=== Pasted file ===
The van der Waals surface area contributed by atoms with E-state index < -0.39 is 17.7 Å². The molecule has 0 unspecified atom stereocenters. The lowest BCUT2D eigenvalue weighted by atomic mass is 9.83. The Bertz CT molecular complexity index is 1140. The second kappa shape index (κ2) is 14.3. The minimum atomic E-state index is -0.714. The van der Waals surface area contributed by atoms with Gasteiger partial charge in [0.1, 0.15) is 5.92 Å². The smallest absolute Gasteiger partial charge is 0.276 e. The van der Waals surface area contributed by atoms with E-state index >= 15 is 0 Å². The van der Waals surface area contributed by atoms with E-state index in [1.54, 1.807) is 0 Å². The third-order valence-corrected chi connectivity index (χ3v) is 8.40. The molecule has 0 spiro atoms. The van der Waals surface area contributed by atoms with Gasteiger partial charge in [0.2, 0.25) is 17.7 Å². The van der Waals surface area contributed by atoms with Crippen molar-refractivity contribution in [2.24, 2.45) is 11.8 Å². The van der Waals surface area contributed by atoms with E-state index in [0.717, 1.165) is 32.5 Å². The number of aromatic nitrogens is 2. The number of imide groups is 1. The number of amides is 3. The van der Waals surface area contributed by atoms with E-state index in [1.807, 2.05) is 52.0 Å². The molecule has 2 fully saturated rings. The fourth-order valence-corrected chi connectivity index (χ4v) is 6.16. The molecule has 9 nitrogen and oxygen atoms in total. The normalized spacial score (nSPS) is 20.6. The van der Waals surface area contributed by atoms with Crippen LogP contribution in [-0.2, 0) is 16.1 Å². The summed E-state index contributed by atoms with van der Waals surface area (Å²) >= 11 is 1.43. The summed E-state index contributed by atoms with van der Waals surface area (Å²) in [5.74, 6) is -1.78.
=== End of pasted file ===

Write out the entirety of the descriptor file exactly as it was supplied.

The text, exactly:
The van der Waals surface area contributed by atoms with E-state index < -0.39 is 17.7 Å². The molecule has 0 unspecified atom stereocenters. The lowest BCUT2D eigenvalue weighted by atomic mass is 9.83. The Bertz CT molecular complexity index is 1140. The second kappa shape index (κ2) is 14.3. The minimum atomic E-state index is -0.714. The van der Waals surface area contributed by atoms with Gasteiger partial charge in [0.1, 0.15) is 5.92 Å². The smallest absolute Gasteiger partial charge is 0.276 e. The van der Waals surface area contributed by atoms with E-state index >= 15 is 0 Å². The van der Waals surface area contributed by atoms with E-state index in [1.54, 1.807) is 0 Å². The third-order valence-corrected chi connectivity index (χ3v) is 8.40. The molecule has 0 spiro atoms. The van der Waals surface area contributed by atoms with Gasteiger partial charge in [0.2, 0.25) is 17.7 Å². The van der Waals surface area contributed by atoms with Crippen molar-refractivity contribution in [2.24, 2.45) is 11.8 Å². The van der Waals surface area contributed by atoms with E-state index in [0.717, 1.165) is 32.5 Å². The number of aromatic nitrogens is 2. The number of imide groups is 1. The number of amides is 3. The van der Waals surface area contributed by atoms with E-state index in [1.807, 2.05) is 52.0 Å². The molecule has 2 fully saturated rings. The fourth-order valence-corrected chi connectivity index (χ4v) is 6.16. The molecule has 9 nitrogen and oxygen atoms in total. The normalized spacial score (nSPS) is 20.6. The van der Waals surface area contributed by atoms with Crippen LogP contribution in [-0.2, 0) is 16.1 Å². The summed E-state index contributed by atoms with van der Waals surface area (Å²) >= 11 is 1.43. The summed E-state index contributed by atoms with van der Waals surface area (Å²) in [5.74, 6) is -1.78.